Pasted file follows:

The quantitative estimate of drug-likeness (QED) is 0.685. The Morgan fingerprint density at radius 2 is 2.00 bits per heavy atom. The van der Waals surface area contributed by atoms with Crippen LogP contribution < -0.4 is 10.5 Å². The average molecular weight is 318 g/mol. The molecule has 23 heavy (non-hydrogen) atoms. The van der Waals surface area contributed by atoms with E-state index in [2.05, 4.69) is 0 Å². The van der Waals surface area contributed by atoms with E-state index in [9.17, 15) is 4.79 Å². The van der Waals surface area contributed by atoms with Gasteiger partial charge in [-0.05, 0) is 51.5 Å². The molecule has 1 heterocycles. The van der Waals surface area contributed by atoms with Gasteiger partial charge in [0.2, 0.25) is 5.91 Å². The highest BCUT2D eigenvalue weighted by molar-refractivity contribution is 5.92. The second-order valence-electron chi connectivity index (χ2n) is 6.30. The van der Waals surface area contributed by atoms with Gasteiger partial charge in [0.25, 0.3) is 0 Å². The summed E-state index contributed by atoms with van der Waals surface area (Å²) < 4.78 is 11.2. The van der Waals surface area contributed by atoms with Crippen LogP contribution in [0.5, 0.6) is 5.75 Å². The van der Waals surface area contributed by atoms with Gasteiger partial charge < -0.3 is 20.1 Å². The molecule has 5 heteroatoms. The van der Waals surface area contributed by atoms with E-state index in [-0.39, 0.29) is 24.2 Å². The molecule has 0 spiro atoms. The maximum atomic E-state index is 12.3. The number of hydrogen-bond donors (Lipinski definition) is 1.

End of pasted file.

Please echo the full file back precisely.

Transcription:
The quantitative estimate of drug-likeness (QED) is 0.685. The Morgan fingerprint density at radius 2 is 2.00 bits per heavy atom. The van der Waals surface area contributed by atoms with Crippen LogP contribution < -0.4 is 10.5 Å². The average molecular weight is 318 g/mol. The molecule has 23 heavy (non-hydrogen) atoms. The van der Waals surface area contributed by atoms with E-state index in [2.05, 4.69) is 0 Å². The van der Waals surface area contributed by atoms with E-state index in [9.17, 15) is 4.79 Å². The van der Waals surface area contributed by atoms with Gasteiger partial charge in [-0.05, 0) is 51.5 Å². The molecule has 1 heterocycles. The van der Waals surface area contributed by atoms with Gasteiger partial charge in [0.2, 0.25) is 5.91 Å². The highest BCUT2D eigenvalue weighted by molar-refractivity contribution is 5.92. The second-order valence-electron chi connectivity index (χ2n) is 6.30. The van der Waals surface area contributed by atoms with Gasteiger partial charge in [0.25, 0.3) is 0 Å². The summed E-state index contributed by atoms with van der Waals surface area (Å²) < 4.78 is 11.2. The van der Waals surface area contributed by atoms with Crippen LogP contribution in [0.5, 0.6) is 5.75 Å². The van der Waals surface area contributed by atoms with Gasteiger partial charge < -0.3 is 20.1 Å². The molecule has 5 heteroatoms. The van der Waals surface area contributed by atoms with E-state index in [-0.39, 0.29) is 24.2 Å². The molecule has 0 spiro atoms. The maximum atomic E-state index is 12.3. The number of hydrogen-bond donors (Lipinski definition) is 1.